Monday, July 6, 2015

Music/Nightlife

Proud to be iconoclastic, Miguel Jontel Pimentel explains himself on "What's Normal Anyway?", the seventh track on Wildheart, the Los Angeles polymorphous and musically adventurous love man's third album. He describes himself as "too proper for the black kids, too black for the Mexicans, too square to be a hood. . . . What's normal anyway?" Miguel, who moved past the straight-ahead R&B of his 2010 debut album,
CHICAGO (AP) - A performance that the Grateful Dead says was their last together has topped records for ticket sales at Chicago's...
Here are our concert picks for some of our favorite Philly music venues.
"Amen Amen Amen: The Essential Collection," by the Swan Silvertones. Sublime Sunday-morning music from one of...
Philadelphia has been enjoying decriminalized marijuana since last fall. Arrests are down significantly. So this is our...
Philadelphia is often called the birthplace of the nation and was the original United States Capital, so it makes sense that...
Veteran rockers the Grateful Dead were celebrated with a special "once in a lifetime" light show atop the Empire State Building...
When gritty blues guitar god Buddy Guy sings "74 Years Young," about chasing women and leaving tracks, he's not...
Before the prime time portion of the show began, Independence Day revelers along the Parkway were entertained by a stream...
Sunday Green notes "If plants had voices, what would they sing?" How often we've pondered that question. Well, the theatrical troupe Bearded Ladies provides an answer, in cabaret form, in the show Bitter Homes and Gardens: A Botanical Hoe-Down. The sho
The Los Angeles genre-blender's follow-up to 'Kaleidoscope Dream.'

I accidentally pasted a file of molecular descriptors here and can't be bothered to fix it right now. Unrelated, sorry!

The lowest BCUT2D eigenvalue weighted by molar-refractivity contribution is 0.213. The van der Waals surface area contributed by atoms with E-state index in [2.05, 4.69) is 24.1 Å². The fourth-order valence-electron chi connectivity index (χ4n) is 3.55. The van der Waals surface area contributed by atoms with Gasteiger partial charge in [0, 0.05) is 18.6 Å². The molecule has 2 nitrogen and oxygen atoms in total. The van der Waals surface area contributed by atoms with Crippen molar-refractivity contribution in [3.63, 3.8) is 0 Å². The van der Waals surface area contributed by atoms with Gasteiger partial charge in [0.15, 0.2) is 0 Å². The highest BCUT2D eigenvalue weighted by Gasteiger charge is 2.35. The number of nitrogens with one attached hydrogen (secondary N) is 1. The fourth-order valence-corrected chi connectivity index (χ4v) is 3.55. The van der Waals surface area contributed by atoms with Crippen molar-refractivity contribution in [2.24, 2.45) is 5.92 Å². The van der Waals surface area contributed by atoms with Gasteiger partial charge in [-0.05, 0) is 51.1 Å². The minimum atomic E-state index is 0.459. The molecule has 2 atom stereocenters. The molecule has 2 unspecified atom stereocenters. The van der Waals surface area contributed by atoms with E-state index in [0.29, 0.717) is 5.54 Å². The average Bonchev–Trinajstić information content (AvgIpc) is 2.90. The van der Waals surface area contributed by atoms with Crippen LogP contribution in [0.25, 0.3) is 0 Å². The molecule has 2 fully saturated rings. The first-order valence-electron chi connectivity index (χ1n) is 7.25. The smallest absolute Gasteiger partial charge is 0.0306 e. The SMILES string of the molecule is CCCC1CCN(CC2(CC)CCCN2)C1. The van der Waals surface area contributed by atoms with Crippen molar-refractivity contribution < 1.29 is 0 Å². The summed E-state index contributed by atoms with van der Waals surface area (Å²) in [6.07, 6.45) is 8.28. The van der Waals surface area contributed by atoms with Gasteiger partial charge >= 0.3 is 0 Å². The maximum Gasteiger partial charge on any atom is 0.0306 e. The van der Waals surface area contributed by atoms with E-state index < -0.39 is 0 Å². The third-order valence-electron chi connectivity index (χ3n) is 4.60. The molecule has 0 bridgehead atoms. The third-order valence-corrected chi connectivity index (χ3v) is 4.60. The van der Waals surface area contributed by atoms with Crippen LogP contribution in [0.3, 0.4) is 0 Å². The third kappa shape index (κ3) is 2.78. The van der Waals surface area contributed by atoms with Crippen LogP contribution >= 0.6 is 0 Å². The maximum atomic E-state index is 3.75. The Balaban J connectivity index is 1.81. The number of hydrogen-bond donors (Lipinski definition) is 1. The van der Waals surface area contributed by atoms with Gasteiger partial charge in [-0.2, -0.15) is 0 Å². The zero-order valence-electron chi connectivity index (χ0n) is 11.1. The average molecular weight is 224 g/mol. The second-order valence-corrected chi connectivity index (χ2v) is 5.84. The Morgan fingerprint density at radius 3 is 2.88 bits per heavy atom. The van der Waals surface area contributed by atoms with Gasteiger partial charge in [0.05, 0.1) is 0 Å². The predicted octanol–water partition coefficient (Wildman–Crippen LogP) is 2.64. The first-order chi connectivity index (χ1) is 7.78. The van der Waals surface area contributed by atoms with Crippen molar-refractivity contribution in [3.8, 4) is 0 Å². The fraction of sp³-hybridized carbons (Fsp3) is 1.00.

In the new-Latin alternative-music continuum, Mexican actress/singer Ximena Sariñana is a regal figure, both pop and esoteric, a vocalist and composer whose strange, elegant, and occasionally raucous songs sound like St. Vincent singing John Barry's themes for 1960s James Bond flicks along the shores of Brazil.
This year's Philly 4th of July Jam - the Saturday night pre-fireworks extravaganza culmination of the Wawa Welcome America festival on the Benjamin Franklin Parkway - featured a little bit of country, a little bit of outré R&B, and a whole lot of the Roots.
Rascal Flatts will be the second big beach concert in Atlantic City this summer, four days after Maroon 5 plays. Neither concert will be free.
Phil Lesh, Bill Kreutzmann, Bobby Weir, and Mickey Hart were on stage at Soldier Field, 650 miles away in Chicago, jamming one last time (with friends and feeling) on gems from the 50-years-deep-and-wide Grateful Dead catalog of rootsy Americana rock, blues, and country tunes - "Box of Rain," "Bertha," "Roll Away the Dew" . . .
The Philadelphia Orchestra, which knows the way to London and Vienna, could use a little help these days finding the neighborhoods of the city in which it lives. In 15 years, the orchestra's wonderful free neighborhood concert series has brought it to North Philadelphia, the Navy Yard, Drexel Hill, and elsewhere.